Medical Malpractice Lawyers

Medical Malpractice Lawyers

 

When do you need a Medical Malpractice Lawyer?

When a doctor makes a mistake in diagnosis or treatment, it raises a number of concerns, first and foremost being the well-being of the patient and the impact of the error on his or her condition. Eventually, the incident may raise a different sort of red flag, when the patient asks whether the doctor’s mistake amounts to medical malpractice. The answer may be more complicated than you might expect. That’s the focus of this article: understanding when an error in the healthcare setting can lead to a valid malpractice claim.

When illness or injury forces you to see a physician or go to the hospital, you can generally be assured that a medical professional’s years of experience and training will result in excellent treatment. But in truth, medical care providers are only human, and errors are always possible. Medical malpractice occurs when a negligent act or omission by a doctor or other medical professional results in damage or harm to a patient.

Negligence by a medical professional can include an error in diagnosis, treatment, or illness management. If such negligence results in injury to a patient, a legal case for medical malpractice can arise against:

  • The doctor, if his or her actions deviated from generally accepted standards of practice;
  • The hospital for improper care or inadequate training, such as problems with medications or sanitation;
  • Local, state or federal agencies that operate hospital facilities.

Medical malpractice laws are designed to protect patients’ rights to pursue compensation if they are injured as a result of negligence. However, malpractice suits are often complex and costly to win. Therefore, if you believe you have a medical malpractice claim, it is important to consult with an attorney who will discuss your case with you, and help you determine your best options.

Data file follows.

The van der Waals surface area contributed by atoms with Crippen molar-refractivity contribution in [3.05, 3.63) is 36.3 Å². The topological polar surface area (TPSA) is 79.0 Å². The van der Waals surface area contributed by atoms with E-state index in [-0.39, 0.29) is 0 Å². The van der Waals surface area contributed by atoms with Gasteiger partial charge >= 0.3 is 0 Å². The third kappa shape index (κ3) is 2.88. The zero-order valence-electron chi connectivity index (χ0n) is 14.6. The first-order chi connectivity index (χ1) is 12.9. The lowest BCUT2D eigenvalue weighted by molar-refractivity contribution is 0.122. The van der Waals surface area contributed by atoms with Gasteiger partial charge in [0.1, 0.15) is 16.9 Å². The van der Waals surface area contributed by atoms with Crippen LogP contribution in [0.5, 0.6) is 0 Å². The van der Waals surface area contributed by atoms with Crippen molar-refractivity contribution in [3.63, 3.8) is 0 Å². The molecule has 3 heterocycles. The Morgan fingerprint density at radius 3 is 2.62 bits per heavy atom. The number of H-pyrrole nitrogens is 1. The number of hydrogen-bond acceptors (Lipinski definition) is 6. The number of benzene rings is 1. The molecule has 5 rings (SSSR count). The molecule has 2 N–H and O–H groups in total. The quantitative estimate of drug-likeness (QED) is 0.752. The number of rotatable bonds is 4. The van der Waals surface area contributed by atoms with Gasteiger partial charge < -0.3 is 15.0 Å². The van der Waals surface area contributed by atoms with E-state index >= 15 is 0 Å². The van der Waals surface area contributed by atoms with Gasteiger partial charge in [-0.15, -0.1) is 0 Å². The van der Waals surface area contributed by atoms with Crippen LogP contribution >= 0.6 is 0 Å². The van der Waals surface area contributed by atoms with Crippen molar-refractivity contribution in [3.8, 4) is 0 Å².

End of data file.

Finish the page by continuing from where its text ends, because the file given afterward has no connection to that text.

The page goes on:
Legislation Affecting Malpractice Actions

Due in part to the power and resources of health care industry lobbyists, many states have passed legislation making it more difficult to bring and prevail in medical malpractice actions. In most states today, physicians and hospitals are protected by legal limits, called “caps,” on the amount of damages and attorneys’ fees that can be awarded in malpractice suits. Also, most states have a two-year time limit for filing malpractice actions, unless extraordinary circumstances affect the case.

One obstacle plaintiffs in many states may have to overcome before they can even file a malpractice action against a health care professional is the requirement that they file what is commonly known as a “certificate of merit.” In order to file a certificate of merit, a plaintiff will first have to have an expert, usually another physician, review the relevant medical records and certify that the plaintiff’s health care provider deviated from accepted medical practices, which resulted in injury to the plaintiff. The plaintiff’s attorney then files the certificate of merit, which confirms that the attorney has consulted with a medical expert and that the plaintiff’s action has merit.

 

Social Icons